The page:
On Wednesday, Kmart Australia notified customers of an external privacy breach of its customer online order system.
The retailer has published a statement regarding the incident on its website. It begins:
“Kmart Australia is urgently addressing an external privacy breach of its customer online product order system that was experienced yesterday. The breach included customers’ identity (name), email address, delivery and billing address, telephone number and product purchase details. No online customer credit card or other payment details have been compromised or accessed. [sic]”
According to iTNews, Kmart Australia does not store customers’ payment card data internally, for it uses ANZ Bank’s CyberSource payments gateway. The corporation has also built its online ecommerce platform on top of IBM WebSphere software, a solution which includes the Oracle Endeca enterprise data discovery platform.
Kmart Australia goes on to explain in its statement that only a selection of customers who shopped online with the retailer were affected by the external privacy breach. If customers did not receive a message about the intrusion, it reassures, the incident did not expose any of their information.
In response to the breach, the retailer has engaged IT forensic investigators and contacted both the Office of the Australian Information Commissioner (OAIC) and Australian Federal Police.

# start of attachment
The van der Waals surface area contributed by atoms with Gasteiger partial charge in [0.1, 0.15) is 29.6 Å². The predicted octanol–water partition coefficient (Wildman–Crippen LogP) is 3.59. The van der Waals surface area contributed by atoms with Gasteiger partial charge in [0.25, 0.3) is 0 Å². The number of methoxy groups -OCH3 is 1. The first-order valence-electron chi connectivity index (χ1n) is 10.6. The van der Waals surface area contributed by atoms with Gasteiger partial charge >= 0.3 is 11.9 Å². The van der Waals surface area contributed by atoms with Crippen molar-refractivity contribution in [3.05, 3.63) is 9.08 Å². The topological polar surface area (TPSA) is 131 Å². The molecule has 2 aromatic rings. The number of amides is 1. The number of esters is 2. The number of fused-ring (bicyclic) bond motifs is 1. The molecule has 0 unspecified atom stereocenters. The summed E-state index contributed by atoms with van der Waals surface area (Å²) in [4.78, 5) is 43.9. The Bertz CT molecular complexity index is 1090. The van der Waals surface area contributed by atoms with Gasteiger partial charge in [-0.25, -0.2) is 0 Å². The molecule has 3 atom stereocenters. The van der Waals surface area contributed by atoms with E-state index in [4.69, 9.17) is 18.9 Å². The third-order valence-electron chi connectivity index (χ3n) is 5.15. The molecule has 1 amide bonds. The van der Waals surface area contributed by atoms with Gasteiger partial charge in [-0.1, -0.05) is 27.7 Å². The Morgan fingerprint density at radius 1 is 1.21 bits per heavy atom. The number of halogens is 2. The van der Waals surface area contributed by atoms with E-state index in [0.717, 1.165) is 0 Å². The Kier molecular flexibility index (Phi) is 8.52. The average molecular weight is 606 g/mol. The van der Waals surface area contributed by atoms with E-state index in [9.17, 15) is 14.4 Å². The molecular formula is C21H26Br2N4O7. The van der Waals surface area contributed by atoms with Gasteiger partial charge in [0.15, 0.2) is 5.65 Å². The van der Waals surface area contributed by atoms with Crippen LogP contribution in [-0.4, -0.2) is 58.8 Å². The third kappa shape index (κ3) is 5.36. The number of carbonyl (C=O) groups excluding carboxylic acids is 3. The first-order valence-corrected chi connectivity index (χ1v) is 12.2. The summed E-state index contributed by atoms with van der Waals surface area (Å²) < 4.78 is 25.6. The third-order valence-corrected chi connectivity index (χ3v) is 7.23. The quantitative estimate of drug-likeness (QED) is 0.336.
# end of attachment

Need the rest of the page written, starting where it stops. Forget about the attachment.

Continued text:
“The OAIC is waiting to receive further information about the incident from Kmart Australia once its own investigation is further progressed,” a spokesperson for the privacy watchdog said. “We will assess the information Kmart Australia provides to determine whether any additional action is required by the OAIC (in keeping with the OAIC’s Privacy regulatory action policy).”
The OAIC has praised Kmart Australia for disclosing the breach and for notifying the OAIC. However, customers of the retailer are not as happy about its response.
“It only tells us that it has happened,” one customer Angela Davis stated. “Tells us of the problem, with no hint of a solution — almost as if the solution (for Kmart) is just to let us know it happened. Not really good enough.”
Another customer, Jess Riley, wrote the following:
“I got the email yesterday and needless to say i am beyond unimpressed. You have failed to protect the information of your customers. What eaxctly [sic] does calling the customer help line do? What information will they give out??”
Kmart Australia was not available for further comment at the time of this writing.
News of this breach follows an earlier hack against Kmart back in 2014.